Your hair is cashmere; why wash it like it was cotton?
Somewhere along the line we picked the wrong metaphor to describe our hair. Our billowy, cloudlike curls may share the fluffiness of cotton but that's where most of the similarities. Cotton is a hardy, all-weather material, while our hair is delicate by design, more like cashmere, which also happens to share its fluffy natural texture. Cotton requires little care, standing up unscathed to harsh detergents and rough handling that we wouldn't dream of subjecting our cashmere items to. We know it takes a little extra care and investment to maintain top quality cashmere; so too for our fragile, highly-prized tresses. Here's how to keep them in pristine, cashmere condition with every wash:
Use the delicate cycle You see those commercials where women pile all their hair on top of their heads and roughly swirl it altogether? That's a recipe for tangles and breakage when it comes to your delicate curls. Instead, gently apply shampoo to the scalp, not directly to the hair, massage it in using the pads of your fingers and taking care not to disturb the natural direction of your hair. Then work the lather lightly and methodically down your tresses, squeezing it in to reach inner layers of your hair. Rinse thoroughly with warm not piping hot water and always follow with conditioner. For hair that is tangle prone, cut down on snarls and the resulting damage by washing your hair with your head upright (e.g. in the shower) and securing your hair in 2-4 sections, washing and rinsing each of them individually.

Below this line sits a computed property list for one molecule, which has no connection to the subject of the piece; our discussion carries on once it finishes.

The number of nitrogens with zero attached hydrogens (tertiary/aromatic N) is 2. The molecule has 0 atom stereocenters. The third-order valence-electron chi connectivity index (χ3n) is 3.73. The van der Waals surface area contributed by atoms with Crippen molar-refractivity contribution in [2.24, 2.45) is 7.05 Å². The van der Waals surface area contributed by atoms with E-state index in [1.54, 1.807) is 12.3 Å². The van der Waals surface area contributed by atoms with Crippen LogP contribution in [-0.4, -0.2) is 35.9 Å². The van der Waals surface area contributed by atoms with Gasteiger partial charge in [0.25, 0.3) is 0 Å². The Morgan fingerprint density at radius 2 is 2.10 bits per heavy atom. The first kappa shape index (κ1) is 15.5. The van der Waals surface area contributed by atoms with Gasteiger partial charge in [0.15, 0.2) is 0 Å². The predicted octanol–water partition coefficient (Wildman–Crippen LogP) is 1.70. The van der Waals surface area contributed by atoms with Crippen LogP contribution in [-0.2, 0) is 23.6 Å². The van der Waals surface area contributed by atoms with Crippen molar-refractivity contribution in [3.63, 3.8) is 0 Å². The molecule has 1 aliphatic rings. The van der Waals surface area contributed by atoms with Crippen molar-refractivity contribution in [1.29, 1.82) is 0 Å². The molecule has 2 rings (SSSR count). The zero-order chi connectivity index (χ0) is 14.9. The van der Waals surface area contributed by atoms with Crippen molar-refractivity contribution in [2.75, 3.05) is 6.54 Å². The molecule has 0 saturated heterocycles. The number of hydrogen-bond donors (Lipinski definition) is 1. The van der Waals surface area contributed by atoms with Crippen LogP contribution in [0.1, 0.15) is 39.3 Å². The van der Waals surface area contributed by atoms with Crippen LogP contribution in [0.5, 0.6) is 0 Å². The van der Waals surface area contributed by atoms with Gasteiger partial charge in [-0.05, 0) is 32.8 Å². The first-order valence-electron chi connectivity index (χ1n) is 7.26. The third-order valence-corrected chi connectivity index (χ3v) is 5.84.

Handle with care Be attentive to the tools and amount of force you use when washing your hair.....
Combs with teeth that are missing, too close together, or with seams (ridges on the side of each tooth; check for these carefully before using them in your hair) can cut your hair. Brushes with bobbles at the ends can trap the tips of your hair, breaking them off. And fingernails that aren't filed smooth can snag the hair, causing breakage. While the optimal time to detangle your hair is when it's freshly washed, loaded with slippery, rich conditioner, as the hair is more flexible, damage is still possible. To avoid it, detangle your hair in sections, working your way slowly up from the tips to the roots, making sure each tangle is fully removed before you progress higher up the hair shaft. Once a section is completed, secure it well before moving onto the next.
Airdry where possible Blow dryers can yield sleek results when you use your hair's intrinsic versatility to create straight styles, but delicate curls benefit from a break from heat. Whenever you're wearing your natural texture, opt for airdrying. Not only is there less manipulation and heat involved, but many of the products that work best on naturally curly styles, like rich creamy leave ins, and smooth, defining gels actually perform better when left to set into the hair at their own pace and at room temperature.
Use gentle cleansers You wouldn't wash your finest cashmere in washing up liquid so clear of harsh shampoos for your hair as there is very little difference in their formulations and that of your standard bottle of dishwashing liquid. Co-wash your hair (wash it with conditioner) as often as possible and for the times when you do shampoo, look for shampoos that are low in sulfates or contain, an ingredient that modifies the cleansers in sulfate-based shampoos, making them gentler.
DHA Hair Care Experts
Dominican Hair Alliance